Well I am still at work here in Franklin, Indiana at the Marc Adams School of Woodworking. The Hunt Board class has certainly been a marathon of woodworking…sometimes bordering on speed-woodworking.
I did not update you with a post yesterday because I was attending the traditional school dinner that is put on during each week long class. at the school. After the dinner students are treated to a slide show and/or demonstration by each of the visiting instructors for that week. This was a great event not only because of the camaraderie that it fosters between the students but also because it provides additional inspiration to the students by exposing them to other aspects of woodworking that they may not have considered. Certainly it’s a great marketing tool for Marc Adams to promote the school.
Yesterday was spent fitting tenons on the case. Lot’s of mortises and tenons…did I mention how many mortises and tenons are in this thing? In fact as of the close of the day yesterday, I was uncertain if we would even near completion. We also chopped out the mortises on the back of the case and created the tenons on the back of the interior partitions. Lots of chopping, planing, chiseling, paring and fitting later it was finally time to dry fit the entire case and move on the glue up.
The glue-up was a several step process. We started with the center of the front of the case including the bridle-jointed top rail. Steve Hamilton, Jeff Headley’s partner in business and the second instructor in the class demoed the process for this glue up. In the pictures you can see that two cauls from the center scroll were saved in order to assist in the glue-up and to avoid over-stressing the scroll and possibly cracking it.
Next , the remainder of the front of the case was glued up. We were very careful to not apply too much pressure with the clamp across the top because it could easily bow the assebmly. I did not get a picture, but at the same time, the back and back legs were also glued up. This was a fairly straight-forward glue up because the back is a solid 3/4″ thick and the tenons had been pre-fit. If things were not so hectic I would have snapped a picture of the completed case glue-up. However, this process was very complex and complicated…so much that for every one of these anyone who was available in the shop stopped and came to help gluing the process. That process involved lot’s of glue, mortises and tenons, and was finished by driving wedged into the through tenons from the interior partitions into the case back! Oh, and by the way…now I know why Jeff and Steve use Elmer’s White glue for everything. It dries clear and it have a longer open time for complicated gluing tasks like this one. The last thing that I glued up was the hunt board top – this was a glue-up with two pieces taken from the same board for a good color match.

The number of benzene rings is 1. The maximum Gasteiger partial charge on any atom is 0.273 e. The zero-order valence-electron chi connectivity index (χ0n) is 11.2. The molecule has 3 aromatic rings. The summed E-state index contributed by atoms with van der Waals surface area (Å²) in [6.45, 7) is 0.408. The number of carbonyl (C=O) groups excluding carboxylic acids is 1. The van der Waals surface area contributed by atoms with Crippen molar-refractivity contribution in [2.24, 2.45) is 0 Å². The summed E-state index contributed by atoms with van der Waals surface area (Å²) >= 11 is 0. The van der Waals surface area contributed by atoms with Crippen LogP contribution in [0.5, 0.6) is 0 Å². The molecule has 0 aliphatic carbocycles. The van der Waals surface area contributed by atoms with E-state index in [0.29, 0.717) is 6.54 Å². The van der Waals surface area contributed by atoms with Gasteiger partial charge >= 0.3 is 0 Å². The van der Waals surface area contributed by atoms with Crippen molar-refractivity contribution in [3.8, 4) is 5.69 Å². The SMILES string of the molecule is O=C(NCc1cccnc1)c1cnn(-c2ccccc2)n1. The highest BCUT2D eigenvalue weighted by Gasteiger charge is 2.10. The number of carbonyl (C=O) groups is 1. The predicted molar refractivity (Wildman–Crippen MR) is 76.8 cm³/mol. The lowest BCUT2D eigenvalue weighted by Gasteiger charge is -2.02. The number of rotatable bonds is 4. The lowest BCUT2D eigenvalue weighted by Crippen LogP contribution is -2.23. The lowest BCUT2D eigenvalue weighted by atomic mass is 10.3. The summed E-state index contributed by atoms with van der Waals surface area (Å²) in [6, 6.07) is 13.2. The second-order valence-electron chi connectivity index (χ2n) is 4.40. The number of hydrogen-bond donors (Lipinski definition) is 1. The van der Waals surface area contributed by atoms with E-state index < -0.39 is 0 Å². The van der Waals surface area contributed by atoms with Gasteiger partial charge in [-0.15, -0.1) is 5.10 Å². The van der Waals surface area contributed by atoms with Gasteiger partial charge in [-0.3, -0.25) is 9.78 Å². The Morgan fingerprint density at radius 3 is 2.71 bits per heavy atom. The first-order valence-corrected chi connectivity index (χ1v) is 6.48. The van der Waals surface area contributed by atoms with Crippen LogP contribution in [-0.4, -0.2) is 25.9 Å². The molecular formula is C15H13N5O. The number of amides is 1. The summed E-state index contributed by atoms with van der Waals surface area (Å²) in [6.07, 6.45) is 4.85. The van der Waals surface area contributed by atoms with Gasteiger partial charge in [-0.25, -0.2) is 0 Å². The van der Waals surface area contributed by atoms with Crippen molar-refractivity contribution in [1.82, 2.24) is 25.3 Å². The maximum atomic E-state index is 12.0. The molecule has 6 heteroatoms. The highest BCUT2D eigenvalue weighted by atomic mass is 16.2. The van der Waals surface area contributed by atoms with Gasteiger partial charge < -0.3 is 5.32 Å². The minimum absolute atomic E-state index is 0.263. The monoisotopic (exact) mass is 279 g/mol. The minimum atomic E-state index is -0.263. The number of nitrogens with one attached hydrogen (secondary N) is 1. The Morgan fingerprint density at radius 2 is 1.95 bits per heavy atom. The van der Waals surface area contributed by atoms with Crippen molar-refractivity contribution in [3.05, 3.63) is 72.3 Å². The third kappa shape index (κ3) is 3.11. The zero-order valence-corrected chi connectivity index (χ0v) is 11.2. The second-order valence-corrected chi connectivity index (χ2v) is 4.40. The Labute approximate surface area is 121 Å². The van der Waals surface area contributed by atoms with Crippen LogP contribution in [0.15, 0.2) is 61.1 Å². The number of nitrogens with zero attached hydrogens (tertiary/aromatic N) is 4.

While the case was drying I started on the drawer bearers. These are glued to the case sides and interior partitions and keep the drawers from skewing and tipping out as they are inserted and extended. I also started sizing the drawer fronts. These are initially sized for the exact size of the openings and will then be mildly embellished and will also have cock beading applied. I’m hopeful that we will get at least one drawer completed on Friday. In the picture you can see the result of the last two days work on my bench at the school.
The last two pictures show one of walls with little plaques of every woodworking Master’s recipient from the school. These are awarded to each student who completes a curiculim of certain class requirements. From there students can go on to a fellowship with an extended stay at the school and working with a specific instructor. The last shot is another view of the machine room after the days work had been completed.